TL;DR: I had to do a bunch of research in order to set up pretty URLs to apps running on my localhost at a particular port, so I decided to write up the steps I followed in one place in case anyone else wants to do this. Scroll down past the reasons I wanted to do this for the instructions.
I recently decided to use a non-admin user with OSX Yosemite on a daily basis, mostly on the recommendation of a security researcher who discovered a vulnerability in OSX, and because it sounds like a good idea in general.
The only problem I’ve encountered so far is in installing Pow– the script to install it wants sudo, but it also wants to be run as the current user. There are instructions on the wiki for installation as a standard user, but they appear to be out of date; I got errors when trying to use
npm run-script. I also got errors when trying to install it from source. So ¯\_(ツ)_/¯.
The thing is, I was only using Pow for its pretty URL creation anyway; I use foreman or grunt to run my apps instead of Pow’s rack server. So I set out to get URLs like
http://my-project.dev to serve up a rails app that I would usually access at
My first thought was that I could just use
/etc/hosts, but that only works for host names, not host names and ports. Luckily, Apache can do this and, conveniently enough, is included with OSX!
BUT WAIT! I do still need to use
/etc/hosts, so that the host goes to localhost where Apache will handle it.
So, to spell it all out, I logged in as my admin user (since I’m running from a non-admin day-to-day now) and edited
$ login admin password: admin$ sudo vim /etc/hosts
In order to add a new entry for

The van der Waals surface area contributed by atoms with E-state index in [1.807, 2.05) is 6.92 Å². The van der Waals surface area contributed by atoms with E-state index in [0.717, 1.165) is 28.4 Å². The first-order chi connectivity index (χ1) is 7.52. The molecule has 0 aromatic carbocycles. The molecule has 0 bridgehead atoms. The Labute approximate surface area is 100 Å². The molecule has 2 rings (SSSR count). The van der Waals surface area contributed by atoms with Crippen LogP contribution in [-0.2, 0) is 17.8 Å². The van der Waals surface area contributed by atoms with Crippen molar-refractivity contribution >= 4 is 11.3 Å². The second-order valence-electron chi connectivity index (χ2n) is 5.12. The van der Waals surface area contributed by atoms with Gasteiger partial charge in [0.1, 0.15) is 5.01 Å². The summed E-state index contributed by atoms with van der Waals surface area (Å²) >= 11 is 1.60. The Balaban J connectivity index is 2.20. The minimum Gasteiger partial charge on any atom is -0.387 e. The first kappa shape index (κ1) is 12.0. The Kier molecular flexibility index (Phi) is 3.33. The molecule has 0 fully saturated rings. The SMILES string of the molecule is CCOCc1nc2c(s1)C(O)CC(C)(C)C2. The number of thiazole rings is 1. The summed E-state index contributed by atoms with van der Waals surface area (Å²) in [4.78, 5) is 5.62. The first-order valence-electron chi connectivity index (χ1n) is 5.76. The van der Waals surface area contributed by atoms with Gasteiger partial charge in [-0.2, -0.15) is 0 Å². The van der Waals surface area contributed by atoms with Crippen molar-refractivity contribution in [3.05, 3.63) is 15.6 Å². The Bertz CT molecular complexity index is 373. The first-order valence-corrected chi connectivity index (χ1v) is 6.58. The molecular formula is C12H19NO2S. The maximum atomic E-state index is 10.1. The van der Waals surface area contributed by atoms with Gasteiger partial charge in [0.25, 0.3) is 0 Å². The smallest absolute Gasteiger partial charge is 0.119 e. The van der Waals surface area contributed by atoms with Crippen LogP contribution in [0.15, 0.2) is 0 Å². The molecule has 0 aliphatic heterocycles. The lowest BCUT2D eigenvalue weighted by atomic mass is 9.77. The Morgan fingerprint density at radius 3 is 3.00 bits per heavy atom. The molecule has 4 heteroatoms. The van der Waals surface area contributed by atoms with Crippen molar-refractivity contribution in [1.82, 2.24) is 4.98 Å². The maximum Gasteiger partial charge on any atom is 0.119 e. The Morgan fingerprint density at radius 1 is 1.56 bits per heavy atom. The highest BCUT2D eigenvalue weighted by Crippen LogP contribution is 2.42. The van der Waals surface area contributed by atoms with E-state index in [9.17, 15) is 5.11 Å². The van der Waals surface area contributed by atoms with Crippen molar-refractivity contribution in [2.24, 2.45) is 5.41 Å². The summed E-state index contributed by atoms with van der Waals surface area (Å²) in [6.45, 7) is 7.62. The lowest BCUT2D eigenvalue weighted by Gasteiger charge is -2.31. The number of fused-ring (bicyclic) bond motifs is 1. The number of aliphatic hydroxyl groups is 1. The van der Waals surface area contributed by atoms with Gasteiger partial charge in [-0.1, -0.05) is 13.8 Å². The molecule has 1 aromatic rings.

my-project.dev. So now, my
/etc/hosts file looks like:
## # Host Database # # localhost is used to configure the loopback interface # when the system is booting. Do not change this entry. ## 127.0.0.1 localhost 255.255.255.255 broadcasthost ::1 localhost 127.0.0.1 my-project.dev
At this point, still as the admin user, I started up apache by doing:
admin$ sudo apachectl start
And then I could go to
http://my-project.dev and see the Apache “It works!” page. We’re halfway there!
/etc/apache2/httpd.conf, find this part about Virtual Hosts and uncomment the
Include line so it looks like this:
# Virtual hosts Include /private/etc/apache2/extra/httpd-vhosts.conf
Then, edit THAT file,
/private/etc/apache2/extra/httpd-vhosts.conf, remove the two sample
<VirtualHost>s, and insert a new one that looks like this, as recommended by this ServerFault answer:
NameVirtualHost *:80 <VirtualHost *> ServerName my-project.dev ProxyPreserveHost On # setup the proxy <Proxy *> Order allow,deny Allow from all </Proxy> ProxyPass / http://localhost:3000/ ProxyPassReverse / http://localhost:3000/ </VirtualHost>
Then restart apache:
admin$ sudo apachectl restart
And, if you’ve got your app running at port 3000, you should be able to visit
http://my-project.dev in your browser and get to your app!